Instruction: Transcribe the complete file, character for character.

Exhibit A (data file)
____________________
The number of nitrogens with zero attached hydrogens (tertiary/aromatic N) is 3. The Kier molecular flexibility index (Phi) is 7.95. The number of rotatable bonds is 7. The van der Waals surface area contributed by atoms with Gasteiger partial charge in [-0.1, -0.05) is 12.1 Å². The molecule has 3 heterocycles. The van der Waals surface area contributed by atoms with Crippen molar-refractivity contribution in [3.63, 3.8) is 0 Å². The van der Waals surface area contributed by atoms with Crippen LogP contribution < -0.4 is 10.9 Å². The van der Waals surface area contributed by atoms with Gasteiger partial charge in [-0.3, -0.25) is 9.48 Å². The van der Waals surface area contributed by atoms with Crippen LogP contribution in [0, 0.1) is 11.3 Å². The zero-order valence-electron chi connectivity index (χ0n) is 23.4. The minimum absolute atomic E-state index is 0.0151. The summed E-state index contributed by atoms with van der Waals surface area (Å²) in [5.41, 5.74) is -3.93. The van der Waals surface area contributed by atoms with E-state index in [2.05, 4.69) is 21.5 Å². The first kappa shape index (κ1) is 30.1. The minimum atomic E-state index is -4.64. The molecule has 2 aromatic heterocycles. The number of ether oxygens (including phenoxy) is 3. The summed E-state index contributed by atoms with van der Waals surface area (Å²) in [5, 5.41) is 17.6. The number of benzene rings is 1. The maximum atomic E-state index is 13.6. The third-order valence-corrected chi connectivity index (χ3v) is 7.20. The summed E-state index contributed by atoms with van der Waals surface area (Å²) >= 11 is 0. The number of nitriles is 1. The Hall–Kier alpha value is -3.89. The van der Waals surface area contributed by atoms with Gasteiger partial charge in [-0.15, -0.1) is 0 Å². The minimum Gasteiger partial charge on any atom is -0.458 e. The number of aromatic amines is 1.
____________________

The number of nitrogens with zero attached hydrogens (tertiary/aromatic N) is 3. The Kier molecular flexibility index (Phi) is 7.95. The number of rotatable bonds is 7. The van der Waals surface area contributed by atoms with Gasteiger partial charge in [-0.1, -0.05) is 12.1 Å². The molecule has 3 heterocycles. The van der Waals surface area contributed by atoms with Crippen molar-refractivity contribution in [3.63, 3.8) is 0 Å². The van der Waals surface area contributed by atoms with Crippen LogP contribution < -0.4 is 10.9 Å². The van der Waals surface area contributed by atoms with Gasteiger partial charge in [-0.3, -0.25) is 9.48 Å². The van der Waals surface area contributed by atoms with Crippen LogP contribution in [0, 0.1) is 11.3 Å². The zero-order valence-electron chi connectivity index (χ0n) is 23.4. The minimum absolute atomic E-state index is 0.0151. The summed E-state index contributed by atoms with van der Waals surface area (Å²) in [5.41, 5.74) is -3.93. The van der Waals surface area contributed by atoms with E-state index in [2.05, 4.69) is 21.5 Å². The first kappa shape index (κ1) is 30.1. The minimum atomic E-state index is -4.64. The molecule has 2 aromatic heterocycles. The number of ether oxygens (including phenoxy) is 3. The summed E-state index contributed by atoms with van der Waals surface area (Å²) in [5, 5.41) is 17.6. The number of benzene rings is 1. The maximum atomic E-state index is 13.6. The third-order valence-corrected chi connectivity index (χ3v) is 7.20. The summed E-state index contributed by atoms with van der Waals surface area (Å²) >= 11 is 0. The number of nitriles is 1. The Hall–Kier alpha value is -3.89. The van der Waals surface area contributed by atoms with Gasteiger partial charge in [-0.15, -0.1) is 0 Å². The minimum Gasteiger partial charge on any atom is -0.458 e. The number of aromatic amines is 1.